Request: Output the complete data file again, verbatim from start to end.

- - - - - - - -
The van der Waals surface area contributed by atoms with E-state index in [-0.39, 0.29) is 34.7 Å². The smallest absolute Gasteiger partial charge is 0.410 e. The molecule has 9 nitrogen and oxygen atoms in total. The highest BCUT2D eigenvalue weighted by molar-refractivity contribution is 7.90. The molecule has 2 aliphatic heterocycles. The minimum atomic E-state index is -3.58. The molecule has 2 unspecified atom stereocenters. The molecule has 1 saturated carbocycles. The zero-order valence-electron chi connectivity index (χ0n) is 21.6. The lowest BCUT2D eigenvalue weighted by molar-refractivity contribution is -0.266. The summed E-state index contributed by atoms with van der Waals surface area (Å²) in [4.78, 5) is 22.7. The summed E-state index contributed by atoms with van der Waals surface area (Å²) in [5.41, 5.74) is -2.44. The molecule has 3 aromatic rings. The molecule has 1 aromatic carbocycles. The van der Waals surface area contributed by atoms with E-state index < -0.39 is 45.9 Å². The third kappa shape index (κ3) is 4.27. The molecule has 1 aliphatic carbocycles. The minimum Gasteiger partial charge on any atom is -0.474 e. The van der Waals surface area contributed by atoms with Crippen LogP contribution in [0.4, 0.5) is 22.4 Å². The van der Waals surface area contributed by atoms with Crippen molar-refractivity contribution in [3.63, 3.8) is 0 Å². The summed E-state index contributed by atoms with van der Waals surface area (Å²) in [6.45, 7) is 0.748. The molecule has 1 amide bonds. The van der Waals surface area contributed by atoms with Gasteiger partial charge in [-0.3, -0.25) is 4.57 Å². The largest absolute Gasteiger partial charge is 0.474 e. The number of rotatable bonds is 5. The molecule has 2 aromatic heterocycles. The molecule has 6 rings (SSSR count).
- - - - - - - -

The van der Waals surface area contributed by atoms with E-state index in [-0.39, 0.29) is 34.7 Å². The smallest absolute Gasteiger partial charge is 0.410 e. The molecule has 9 nitrogen and oxygen atoms in total. The highest BCUT2D eigenvalue weighted by molar-refractivity contribution is 7.90. The molecule has 2 aliphatic heterocycles. The minimum atomic E-state index is -3.58. The molecule has 2 unspecified atom stereocenters. The molecule has 1 saturated carbocycles. The zero-order valence-electron chi connectivity index (χ0n) is 21.6. The lowest BCUT2D eigenvalue weighted by molar-refractivity contribution is -0.266. The summed E-state index contributed by atoms with van der Waals surface area (Å²) in [4.78, 5) is 22.7. The summed E-state index contributed by atoms with van der Waals surface area (Å²) in [5.41, 5.74) is -2.44. The molecule has 3 aromatic rings. The molecule has 1 aromatic carbocycles. The van der Waals surface area contributed by atoms with E-state index < -0.39 is 45.9 Å². The third kappa shape index (κ3) is 4.27. The molecule has 1 aliphatic carbocycles. The minimum Gasteiger partial charge on any atom is -0.474 e. The van der Waals surface area contributed by atoms with Crippen LogP contribution in [0.4, 0.5) is 22.4 Å². The van der Waals surface area contributed by atoms with Crippen molar-refractivity contribution in [3.63, 3.8) is 0 Å². The summed E-state index contributed by atoms with van der Waals surface area (Å²) in [6.45, 7) is 0.748. The molecule has 1 amide bonds. The van der Waals surface area contributed by atoms with Gasteiger partial charge in [-0.3, -0.25) is 4.57 Å². The largest absolute Gasteiger partial charge is 0.474 e. The number of rotatable bonds is 5. The molecule has 2 aromatic heterocycles. The molecule has 6 rings (SSSR count).